www.thisislondon.co.uk/news/article-23391081-details/Geor... ). At least with Google you have the option to avoid it - to not sign in to use personalised services; or to give false info when you register.... try doing that with your bank. :-)
Such tracking has IMHO become just something you have to live with as part of modern urban life. Of course, it doesn’t mean you should be totally complacent about it – if nothing else, if you’re in the UK I urge you to consider donating to ORG www.openrightsgroup.org/... (I don’t necessarily agree with all their positions, but I pay them money every month ‘cos I think it’s important there’s SOMEONE in a position to raise awkward issues and provide an educated voice).
I do wonder however, whether acceptance of such tracking as being “normal” is another sign of the digital divide. Perhaps to kids when they hear “big brother” they don’t see it in purely Orwellian terms but also as a friendly face like a real-life brother lending a helping hand, offering a service??? I don’t know… (do they even read 1984 in schools these days?)
Personally though, as a consumer, I trust Google more than I trust my credit card or mobile provider; and certainly more than I trust politicians or social services or any other government body. So the notion of Google being able to give me relevant suggestions about “what I should do tomorrow” or “what job should I take” doesn’t scare me as much as it seems to have terrified some.
It’s not like I’ll be forced to act on Google’s recommendations… the same way I’m not forced to believe my horoscope. I’ve done tests like Myers-Briggs and Gallup’s StrengthsFinder and found them incredibly useful in terms of helping me work out what things are important to me in a job; if Google can add another dimension to that, in a private way, brilliant. I love how Amazon recommends new books to me based on my past book-buying, it’s incredibly helpful and means I find great books I’d otherwise never have stumbled across… if Google can help me discover local events, holiday ideas, etc that are a similarly close match for what I like with no effort on my part, just like Amazon, then I say bring it on.
So long as I can choose to ignore Google’s suggestions… So long as I have the option to opt out of the tracking, ie: to revert back to searching anonymously at any point… So long as Google take steps to minimise risk of something going wrong (like deleting/sanitising the data they hold on me after a period so it’s not personally identifiable)… then, at least for now, I give Google the benefit of the doubt.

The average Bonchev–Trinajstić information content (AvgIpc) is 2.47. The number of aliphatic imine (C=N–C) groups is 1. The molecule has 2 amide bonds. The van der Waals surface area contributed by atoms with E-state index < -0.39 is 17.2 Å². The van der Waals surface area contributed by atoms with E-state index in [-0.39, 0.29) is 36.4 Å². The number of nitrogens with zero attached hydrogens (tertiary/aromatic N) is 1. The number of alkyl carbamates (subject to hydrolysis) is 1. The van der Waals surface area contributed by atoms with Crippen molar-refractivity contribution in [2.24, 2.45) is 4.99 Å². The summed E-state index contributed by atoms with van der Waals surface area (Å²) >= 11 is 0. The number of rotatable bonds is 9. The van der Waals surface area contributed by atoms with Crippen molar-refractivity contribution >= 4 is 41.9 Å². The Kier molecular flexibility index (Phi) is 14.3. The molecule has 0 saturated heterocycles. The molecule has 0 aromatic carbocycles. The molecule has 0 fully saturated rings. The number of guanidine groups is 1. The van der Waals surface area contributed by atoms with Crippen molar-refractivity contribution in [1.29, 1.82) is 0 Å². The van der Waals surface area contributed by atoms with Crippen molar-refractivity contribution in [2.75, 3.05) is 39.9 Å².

Digital privacy is an important issue though, one that’s worth coming to your own conclusions about. If you want to read more on the topic with relation to google,
searchengineland.com/070525-150643.php is interesting.
(*Sidenote: Personally I judge the possibility of google turning evil to be very slim because I think google folk are smart enough to recognise that if at any moment they do, whether on purpose or by accident, they’ll utterly destroy the reputation of google – which would undermine their entire business. And yes, I know Google are under fire for censoring search results in China… I sincerely wish they didn’t; but am also pragmatic and believe that offering access to google albeit in clearly-marked censored form is better than providing no access at all and at least gives them a step to build from… and anyway by my moral compass it’s a million miles less bad than what Y! have done).
PS: For the avoidance of doubt: as always, opinions expressed on this blog are my own and are not necessarily shared by the company I work for.
Original Post: http://www.flickr.com/photos/lynetter/518026556/